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Recent Advances in the Management of Foreign Body Syndrome in Cattle and Buffaloes: A Review
Ashraf M. Abu-Seida1* and Oday S. Al-Abbadi2
1Department of Surgery, Anesthesiology and Radiology, Faculty of Veterinary Medicine, Cairo University. Giza, P.O. Box: 12211, Egypt; 2Ministry of Agriculture, Iraq
*Corresponding author:


Foreign body syndrome (FBS) is a fairly common disease of cattle and buffaloes, especially in the developing countries. This disease is caused by ingestion of indigestible metallic and non-metallic blunt or sharp foreign objects. It is associated with high economic losses and therefore an urgent science-based policy is required to control and manage this syndrome. Indiscriminate feeding habits, feed scarcity, industrialization and mechanization of agriculture are predisposing factors for FBS in bovine and bubaline. The condition is difficult to diagnose solely on the basis of clinical signs and physical examination. However, laboratory diagnosis and imaging techniques like radiography and ultrasonography can be of high diagnostic value in detecting the condition. Anemia, increased packed cell volume, neutrophilia with a left shift, increased total protein, globulin, total bilirubin, Alanine Aminotransferase, Alkaline Phosphatase, Phosphorus and decreased albumin/globulin ratio and Calcium are the common abnormal laboratory findings. Recently, ultrasonography has replaced radiography for diagnosis of FBS in bovine and bubaline due to its availability and accuracy in evaluation of features of the reticulum, detection of penetrating metallic objects, diagnosis and assessment of various sequelae of FBS including; local and diffuse traumatic reticuloperitonitis, reticular, splenic, hepatic, abdominal and thoracic abscesses, diaphragmatic hernia, traumatic pericarditis and pleuropneumonia. Although, FBS is ideally treated with rumenotomy, it can be prevented to a large extent by proper management practices, increasing the awareness among the livestock keepers, oral administration of rumen magnets at the age of one year and reapplication of a new magnet every 4 years in animals at high risk.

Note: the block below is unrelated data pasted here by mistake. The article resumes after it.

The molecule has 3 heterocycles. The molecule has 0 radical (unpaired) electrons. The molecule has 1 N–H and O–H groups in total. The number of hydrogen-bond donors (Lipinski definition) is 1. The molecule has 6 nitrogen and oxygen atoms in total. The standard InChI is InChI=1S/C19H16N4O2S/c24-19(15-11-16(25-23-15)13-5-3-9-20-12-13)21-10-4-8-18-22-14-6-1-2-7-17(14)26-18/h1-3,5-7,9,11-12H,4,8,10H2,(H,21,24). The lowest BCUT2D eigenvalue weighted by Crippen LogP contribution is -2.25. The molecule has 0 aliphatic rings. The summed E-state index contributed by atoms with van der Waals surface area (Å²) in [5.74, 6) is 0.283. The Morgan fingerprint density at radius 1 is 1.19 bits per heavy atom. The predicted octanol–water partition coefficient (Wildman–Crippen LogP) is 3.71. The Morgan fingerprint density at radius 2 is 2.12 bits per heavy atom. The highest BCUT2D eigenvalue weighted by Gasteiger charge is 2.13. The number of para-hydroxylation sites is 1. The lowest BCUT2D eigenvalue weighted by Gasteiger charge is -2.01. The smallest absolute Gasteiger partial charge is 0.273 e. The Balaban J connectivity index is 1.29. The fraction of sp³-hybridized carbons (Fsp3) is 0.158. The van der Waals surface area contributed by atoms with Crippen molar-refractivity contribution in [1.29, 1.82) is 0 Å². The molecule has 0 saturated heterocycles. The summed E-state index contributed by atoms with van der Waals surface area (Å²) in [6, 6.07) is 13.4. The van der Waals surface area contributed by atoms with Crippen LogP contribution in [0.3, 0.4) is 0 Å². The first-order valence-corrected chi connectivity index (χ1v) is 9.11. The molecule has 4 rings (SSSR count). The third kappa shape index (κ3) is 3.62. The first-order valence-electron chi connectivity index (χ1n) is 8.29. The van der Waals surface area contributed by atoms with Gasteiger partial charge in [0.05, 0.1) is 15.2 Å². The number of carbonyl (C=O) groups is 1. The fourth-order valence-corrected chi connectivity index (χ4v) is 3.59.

Key words: Buffaloes, Cattle, Foreign body syndrome, Hardware disease, Traumatic reticuloperitonitis, Ultrasonography


ISSN 0253-8318 (Print)
ISSN 2074-7764 (Online)